This is the one who was in the congregation in the wilderness with the Angel who spoke to him at Mount Sinai, and with our fathers, who received living words to give to us. Acts 7:38
Living Words – Stephen’s speech got him killed. In it, he summarizes the entire history of God’s interaction with Israel. He describes the whole range of God’s plan, culminating in the resurrection of the promised Messiah. He proclaims Yeshua as God. And he does all this as a first century Jew. What he says is crucial to our understanding of what was taking place in the early gatherings of believers.
We already know that one word in this verse is intentionally altered in its English translation. That word is ekklesia. Translated “church” in every other use in the New Testament, here it is translated “congregation” in order to avoid the natural conclusion that there is no difference between the “church” and the gathering of Israel. Theological bias that separates the Christian “church” from the congregation of Israel forces this “once only” alteration. It’s unjustified, deliberate and misleading.
But there is another implication in Stephen’s inspired speech that we can’t overlook. Stephen says that the content of the message delivered to Moses at Mount Sinai was “living words” specifically given to the children of Israel. The Greek phrase is logia zonta. The phrase is unusual, in spite of its common usage among Christians today. You will find something close to it in Jeremiah 23:36 and Hebrews 4:12. What does this odd phrase mean? Certainly it must mean that what God gave Moses is considered inspired, sacred and canonical (those are all different things). What it means is that what God told Moses isn’t dead, out-dated, abrogated or set aside. As far as Stephen is concerned, the words given to Moses by the Angel are still active, living and applicable on the day that he spoke before the Sanhedrin. As the first martyr in the Christian faith, Stephen is held in high regard by all believers. What he says should be taken seriously.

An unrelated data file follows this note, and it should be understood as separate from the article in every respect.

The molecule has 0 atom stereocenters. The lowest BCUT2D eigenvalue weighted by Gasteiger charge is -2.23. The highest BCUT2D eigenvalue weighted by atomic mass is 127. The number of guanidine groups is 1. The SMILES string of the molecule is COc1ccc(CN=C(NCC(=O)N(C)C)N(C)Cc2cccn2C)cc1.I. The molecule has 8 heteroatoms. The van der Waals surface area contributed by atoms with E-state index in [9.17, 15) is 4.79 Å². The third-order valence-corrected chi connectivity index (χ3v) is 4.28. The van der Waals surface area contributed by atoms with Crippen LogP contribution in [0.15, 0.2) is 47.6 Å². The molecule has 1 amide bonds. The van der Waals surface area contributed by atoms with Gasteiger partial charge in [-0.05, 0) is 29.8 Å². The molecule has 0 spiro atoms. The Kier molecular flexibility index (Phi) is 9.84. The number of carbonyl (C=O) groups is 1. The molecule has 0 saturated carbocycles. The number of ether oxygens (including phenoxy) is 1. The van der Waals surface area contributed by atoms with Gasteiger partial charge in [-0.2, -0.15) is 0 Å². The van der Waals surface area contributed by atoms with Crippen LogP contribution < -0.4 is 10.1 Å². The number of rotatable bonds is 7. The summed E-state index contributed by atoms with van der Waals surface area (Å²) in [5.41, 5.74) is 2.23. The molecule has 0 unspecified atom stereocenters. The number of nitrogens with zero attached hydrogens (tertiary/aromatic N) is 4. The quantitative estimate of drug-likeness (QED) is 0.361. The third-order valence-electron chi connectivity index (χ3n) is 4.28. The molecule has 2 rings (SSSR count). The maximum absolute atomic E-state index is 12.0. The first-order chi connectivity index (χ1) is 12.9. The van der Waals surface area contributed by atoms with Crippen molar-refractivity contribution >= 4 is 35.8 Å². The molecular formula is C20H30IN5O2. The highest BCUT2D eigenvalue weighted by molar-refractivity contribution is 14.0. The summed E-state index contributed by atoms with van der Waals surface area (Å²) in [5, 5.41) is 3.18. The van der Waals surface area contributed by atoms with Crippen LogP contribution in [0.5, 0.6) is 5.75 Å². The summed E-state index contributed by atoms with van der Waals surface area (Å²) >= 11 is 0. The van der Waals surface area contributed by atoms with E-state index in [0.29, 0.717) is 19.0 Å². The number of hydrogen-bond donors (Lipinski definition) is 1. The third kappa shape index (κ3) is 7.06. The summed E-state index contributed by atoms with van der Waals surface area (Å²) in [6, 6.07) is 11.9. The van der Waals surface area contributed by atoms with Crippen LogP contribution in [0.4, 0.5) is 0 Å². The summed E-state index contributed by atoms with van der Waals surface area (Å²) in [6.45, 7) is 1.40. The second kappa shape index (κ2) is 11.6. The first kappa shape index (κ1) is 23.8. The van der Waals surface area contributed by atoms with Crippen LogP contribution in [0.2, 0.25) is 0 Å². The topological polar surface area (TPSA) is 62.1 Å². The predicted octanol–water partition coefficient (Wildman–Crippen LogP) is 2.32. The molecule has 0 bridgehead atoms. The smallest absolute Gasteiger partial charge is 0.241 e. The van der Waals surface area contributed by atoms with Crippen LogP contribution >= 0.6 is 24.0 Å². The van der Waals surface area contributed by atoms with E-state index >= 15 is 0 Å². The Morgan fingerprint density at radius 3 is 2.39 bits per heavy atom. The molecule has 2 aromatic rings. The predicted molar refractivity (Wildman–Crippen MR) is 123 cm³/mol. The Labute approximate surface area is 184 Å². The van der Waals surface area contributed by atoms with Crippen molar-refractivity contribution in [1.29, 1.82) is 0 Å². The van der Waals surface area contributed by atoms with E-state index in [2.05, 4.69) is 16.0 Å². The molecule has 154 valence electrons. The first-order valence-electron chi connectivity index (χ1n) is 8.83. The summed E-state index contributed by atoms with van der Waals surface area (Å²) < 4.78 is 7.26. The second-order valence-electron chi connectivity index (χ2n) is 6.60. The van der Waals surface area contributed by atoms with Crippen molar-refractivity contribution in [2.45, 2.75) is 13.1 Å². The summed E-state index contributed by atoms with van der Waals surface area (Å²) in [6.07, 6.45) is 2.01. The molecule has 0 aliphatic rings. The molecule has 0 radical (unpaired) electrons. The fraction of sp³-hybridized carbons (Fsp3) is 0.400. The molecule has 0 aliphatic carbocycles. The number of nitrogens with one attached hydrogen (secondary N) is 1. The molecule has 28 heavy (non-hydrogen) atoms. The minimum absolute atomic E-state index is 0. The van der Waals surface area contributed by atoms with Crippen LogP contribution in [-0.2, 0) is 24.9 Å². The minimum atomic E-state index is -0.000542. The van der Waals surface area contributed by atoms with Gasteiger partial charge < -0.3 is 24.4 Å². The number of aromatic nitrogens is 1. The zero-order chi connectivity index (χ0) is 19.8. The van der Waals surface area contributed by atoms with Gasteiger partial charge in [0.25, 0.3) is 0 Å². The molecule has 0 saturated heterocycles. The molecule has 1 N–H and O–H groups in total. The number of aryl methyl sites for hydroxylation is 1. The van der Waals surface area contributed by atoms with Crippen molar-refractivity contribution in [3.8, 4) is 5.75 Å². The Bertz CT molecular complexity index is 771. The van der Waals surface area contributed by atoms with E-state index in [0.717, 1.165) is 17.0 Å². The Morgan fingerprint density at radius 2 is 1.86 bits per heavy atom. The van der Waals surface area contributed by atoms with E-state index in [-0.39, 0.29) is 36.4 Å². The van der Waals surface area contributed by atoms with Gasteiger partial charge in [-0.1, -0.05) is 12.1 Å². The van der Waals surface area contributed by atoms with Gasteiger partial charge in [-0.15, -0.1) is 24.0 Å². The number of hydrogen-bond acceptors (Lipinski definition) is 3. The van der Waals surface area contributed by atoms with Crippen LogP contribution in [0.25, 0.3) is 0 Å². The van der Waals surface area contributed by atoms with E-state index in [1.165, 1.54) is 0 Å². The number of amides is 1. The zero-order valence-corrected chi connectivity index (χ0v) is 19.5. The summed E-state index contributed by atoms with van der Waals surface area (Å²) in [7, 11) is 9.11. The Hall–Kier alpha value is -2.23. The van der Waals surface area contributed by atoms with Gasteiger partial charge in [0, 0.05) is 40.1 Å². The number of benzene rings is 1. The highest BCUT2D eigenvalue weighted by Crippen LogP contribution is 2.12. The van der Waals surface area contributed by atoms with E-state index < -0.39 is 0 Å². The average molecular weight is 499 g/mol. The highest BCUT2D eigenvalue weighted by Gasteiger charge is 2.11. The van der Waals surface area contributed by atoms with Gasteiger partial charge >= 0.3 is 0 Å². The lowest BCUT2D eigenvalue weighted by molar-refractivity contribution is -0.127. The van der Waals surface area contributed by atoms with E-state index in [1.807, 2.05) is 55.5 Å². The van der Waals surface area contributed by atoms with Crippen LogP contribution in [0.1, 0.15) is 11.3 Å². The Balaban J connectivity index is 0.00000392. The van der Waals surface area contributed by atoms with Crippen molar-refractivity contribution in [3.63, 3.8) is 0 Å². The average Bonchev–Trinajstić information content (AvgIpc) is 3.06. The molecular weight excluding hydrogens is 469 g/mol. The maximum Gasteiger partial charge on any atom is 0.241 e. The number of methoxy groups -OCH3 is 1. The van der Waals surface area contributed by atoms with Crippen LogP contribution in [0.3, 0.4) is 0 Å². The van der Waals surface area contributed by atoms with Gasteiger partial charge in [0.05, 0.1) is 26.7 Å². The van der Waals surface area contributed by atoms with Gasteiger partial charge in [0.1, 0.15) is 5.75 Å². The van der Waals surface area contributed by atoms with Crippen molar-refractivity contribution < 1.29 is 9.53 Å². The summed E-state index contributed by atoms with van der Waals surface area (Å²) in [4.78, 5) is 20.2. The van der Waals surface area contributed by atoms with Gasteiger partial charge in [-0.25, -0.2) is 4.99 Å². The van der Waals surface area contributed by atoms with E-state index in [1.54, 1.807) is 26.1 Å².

The implication is hard to miss unless you close your eyes. Stephen is martyred because he says that the Torah leads directly to Yeshua, that Israel has disobeyed the Torah by not accepting Yeshua as the promised Messiah and that all of the words given to Moses are still active and alive today. Nowhere in his speech does Stephen even hint that somehow the living words are no longer applicable. In fact, if he thought that they had been set aside by the death and resurrection of Yeshua, his entire argument falls apart. The reason that these disobedient Jews are condemned is because the words of Torah still apply. These living words are the proof of their disobedience. If Christianity really has no connection with the “old” law, then who cares if the Jews weren’t faithful to God’s revelation on Sinai?
Stephen’s speech smacks of heresy if “the age of the Torah would be replaced by the age of the Messiah” and “the saving significance of Jesus’ cross . . logically involv[es] the abrogation of the law” (Fung, Galatians, NICNT). We can’t have it both ways. Stephen must either be an inspired man of God, the first martyr of the Messianic believers, or he is just one more confused Jew who doesn’t realize that the Law doesn’t matter anymore.
Maybe we need to hear what the text says rather than read what the theology tells us.
Topical Index: Stephen, Torah, living words, logia zonta, Acts 7:38